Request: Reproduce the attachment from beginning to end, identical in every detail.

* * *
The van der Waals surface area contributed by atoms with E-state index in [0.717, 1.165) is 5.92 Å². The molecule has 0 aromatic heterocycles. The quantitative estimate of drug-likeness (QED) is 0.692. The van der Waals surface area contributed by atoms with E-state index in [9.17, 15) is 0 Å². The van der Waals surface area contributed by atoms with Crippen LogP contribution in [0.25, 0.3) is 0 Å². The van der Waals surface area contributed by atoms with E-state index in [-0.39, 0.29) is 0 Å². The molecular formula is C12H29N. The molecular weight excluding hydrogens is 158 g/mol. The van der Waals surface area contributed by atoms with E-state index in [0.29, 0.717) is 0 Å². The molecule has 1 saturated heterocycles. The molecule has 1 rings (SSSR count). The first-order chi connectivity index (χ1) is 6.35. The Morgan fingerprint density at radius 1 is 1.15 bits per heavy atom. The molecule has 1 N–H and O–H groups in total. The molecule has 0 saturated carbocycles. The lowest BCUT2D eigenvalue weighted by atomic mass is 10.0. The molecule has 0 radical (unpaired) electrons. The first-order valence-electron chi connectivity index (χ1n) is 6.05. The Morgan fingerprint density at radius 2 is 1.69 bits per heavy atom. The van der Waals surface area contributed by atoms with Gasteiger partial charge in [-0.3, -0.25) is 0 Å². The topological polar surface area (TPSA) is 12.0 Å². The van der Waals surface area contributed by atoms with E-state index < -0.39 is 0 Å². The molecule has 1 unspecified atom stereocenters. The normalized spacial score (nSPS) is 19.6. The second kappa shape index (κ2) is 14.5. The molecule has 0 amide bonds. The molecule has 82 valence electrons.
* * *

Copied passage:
The van der Waals surface area contributed by atoms with E-state index in [0.717, 1.165) is 5.92 Å². The molecule has 0 aromatic heterocycles. The quantitative estimate of drug-likeness (QED) is 0.692. The van der Waals surface area contributed by atoms with E-state index in [9.17, 15) is 0 Å². The van der Waals surface area contributed by atoms with Crippen LogP contribution in [0.25, 0.3) is 0 Å². The van der Waals surface area contributed by atoms with E-state index in [-0.39, 0.29) is 0 Å². The molecular formula is C12H29N. The molecular weight excluding hydrogens is 158 g/mol. The van der Waals surface area contributed by atoms with E-state index in [0.29, 0.717) is 0 Å². The molecule has 1 saturated heterocycles. The molecule has 1 rings (SSSR count). The first-order chi connectivity index (χ1) is 6.35. The Morgan fingerprint density at radius 1 is 1.15 bits per heavy atom. The molecule has 1 N–H and O–H groups in total. The molecule has 0 saturated carbocycles. The lowest BCUT2D eigenvalue weighted by atomic mass is 10.0. The molecule has 0 radical (unpaired) electrons. The first-order valence-electron chi connectivity index (χ1n) is 6.05. The Morgan fingerprint density at radius 2 is 1.69 bits per heavy atom. The van der Waals surface area contributed by atoms with Gasteiger partial charge in [-0.3, -0.25) is 0 Å². The topological polar surface area (TPSA) is 12.0 Å². The van der Waals surface area contributed by atoms with E-state index < -0.39 is 0 Å². The molecule has 1 unspecified atom stereocenters. The normalized spacial score (nSPS) is 19.6. The second kappa shape index (κ2) is 14.5. The molecule has 0 amide bonds. The molecule has 82 valence electrons.